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Berkeley Woman Attains Degrees From Boalt Law School, Yale Following Childhood In Multiple Foster Homes

BERKELEY (CBS SF) -- Lily Eagle Colby is a standout in any crowd, even among the best and brightest graduating from Boalt Law School at UC Berkeley, one of the best law schools in the country. She graduated from Yale before that, with a degree in Economics. But what makes these accomplishments even more impressive is the fact that Lily was a foster child, moving through seven or eight foster homes before she graduated from Berkeley High School in 2005.

"It's exciting!" she says about her new law degree. "I'm looking forward to finally getting to do what I wanted to do forever which is to help my community help foster children."

Fewer than half of all foster kids finish high school. Only two to three percent finish college. However, there are no statistics for what Lily has done, and she did it in spite of a learning disability. "Law school and dyslexia don't really mix that well, but you can do it!" she says, laughing. "I had to really learn the material backwards and forwards so that I'd be prepared on exam day."

We first saw that steel-plated determination 10 years ago, when she was a senior at Berkeley High. Her dyslexia does not affect her math abilities, and she scored a perfect 800 on her SAT exam. She was a state champion wrestler, a linebacker on the school football team, and a student representative on the Berkeley School Board. No one would have guessed she was a ward of the court.

Her teacher Wyn Skeels told us, "She's incredibly diligent and resilient; one of the hardest working people around, but also really, really compassionate." That compassion comes from her empathy for those who are growing up like her. "I understand what it's like to have all your stuff put in black plastic bags and taken to a new home. I was separated from my three brothers. We all ended up in different foster homes."

Lily's parents lost custody of her and three brothers when drugs and poverty took over the home. "It's very chaotic," said Lily in 2005, as she described their childhood home. "There were homeless and prostitutes and drug dealers and drug addicts so as a little girl I grew up, oh, how do you do this math problem."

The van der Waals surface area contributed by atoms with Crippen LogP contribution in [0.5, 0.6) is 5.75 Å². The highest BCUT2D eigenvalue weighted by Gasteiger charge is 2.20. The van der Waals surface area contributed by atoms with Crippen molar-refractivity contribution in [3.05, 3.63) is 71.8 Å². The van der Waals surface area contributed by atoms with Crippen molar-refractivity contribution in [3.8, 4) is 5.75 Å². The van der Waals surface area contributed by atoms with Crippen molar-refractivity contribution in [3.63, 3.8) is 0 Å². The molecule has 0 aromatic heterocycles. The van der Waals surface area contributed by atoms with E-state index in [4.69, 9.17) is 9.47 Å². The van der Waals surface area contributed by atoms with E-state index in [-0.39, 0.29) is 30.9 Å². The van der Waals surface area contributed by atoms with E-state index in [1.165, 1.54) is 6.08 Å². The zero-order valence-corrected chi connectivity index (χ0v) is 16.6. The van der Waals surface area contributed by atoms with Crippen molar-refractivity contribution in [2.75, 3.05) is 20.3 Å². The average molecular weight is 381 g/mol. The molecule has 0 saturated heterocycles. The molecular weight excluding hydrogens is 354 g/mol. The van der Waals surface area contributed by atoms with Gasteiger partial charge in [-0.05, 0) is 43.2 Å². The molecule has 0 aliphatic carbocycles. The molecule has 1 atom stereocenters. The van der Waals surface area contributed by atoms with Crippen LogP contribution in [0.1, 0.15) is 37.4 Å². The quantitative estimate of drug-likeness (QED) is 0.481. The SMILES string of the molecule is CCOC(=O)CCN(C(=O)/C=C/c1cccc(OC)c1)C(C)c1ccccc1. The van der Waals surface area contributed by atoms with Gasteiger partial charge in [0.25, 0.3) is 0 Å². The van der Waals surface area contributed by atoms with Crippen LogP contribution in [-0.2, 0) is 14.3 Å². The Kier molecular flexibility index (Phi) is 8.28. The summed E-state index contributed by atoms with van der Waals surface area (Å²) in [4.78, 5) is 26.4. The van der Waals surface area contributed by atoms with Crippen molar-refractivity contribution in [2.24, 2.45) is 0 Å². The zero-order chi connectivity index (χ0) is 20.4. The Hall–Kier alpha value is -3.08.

She was 11 when she saw something that changed her. "One of my mom's friends was overdosing in my kitchen, in front of me, and my neighbor friend who was her daughter my age who I played with, was screaming at the top of her lungs, 'your mom did this - my mom is going to die!' Her mom survived and my mom is still alive, struggling still with drug addiction."

The path to law school may have started at that moment. "I knew that I didn't want to end up in somebody's kitchen dying of an overdose like I didn't want to end up in poverty, and I realized that I only had one shot if I messed up once, I would fail and end up on the street."

She knew there was nobody to catch her if she fell. "If you have supportive family but if you don't and you mess up once it's hard to ever recover from that and I mean a lot of kids form my neighborhood have ended up incarcerated. Either selling drugs or selling their bodies."

Meanwhile, her teachers at Berkeley High talked about college and opportunities. School became Lily's life; teachers became role models. She went from missing 52 days in the 5th grade, which she was failing, to missing only 2 in the 6th. She was named the most improved student in her grade. From then, she began to set a strict standard for herself to excel as if her life depended on it.

"I think the biggest thing that helped me was compassionate people along the way," says Lily. "Students Rising Above provided me with a mentor, Lisa, who supported me and was there when I was struggling with papers and calling her at midnight."

Lily understood how hard it can be to accept help "because it can be humiliating," but it can also make the difference between getting through college or not. "I really took the love and support of lots of different people to make up for not having that structured family environment."

It was also her determination that consistently put her in the top tier of whatever she took on. She didn't just rise above; she propelled herself like a pole vaulter.

Early on, Lily focused her care and attention on her youngest brother David, who has autism. "I didn't know if he was always safe. My mom might go away for a few days, or we wouldn't necessarily have enough food," she remembers.

When they were separated, Lily would check on him like a mother bird, tucking him under wing as much as her age and situation would allow. At one point while in college, she acted as his foster mother.

So Lily learned early on what it takes to advocate for a foster child, particularly one with a disability. Now, she wants to use her law degree to become a legal advocate for foster children.

Instead of searching for that job, she made her own. She designed a fellowship through Equal Justice Works, sponsored by Pillsbury Winthrop Shaw Pittman. It allows her to spend the next 2 years at the Youth Law Center training foster and adopted families on how to support their kids.

That work will have to wait a while. First she has the bar exam. And two days after she graduated from Boalt Law School, Lily Eagle Colby got married.

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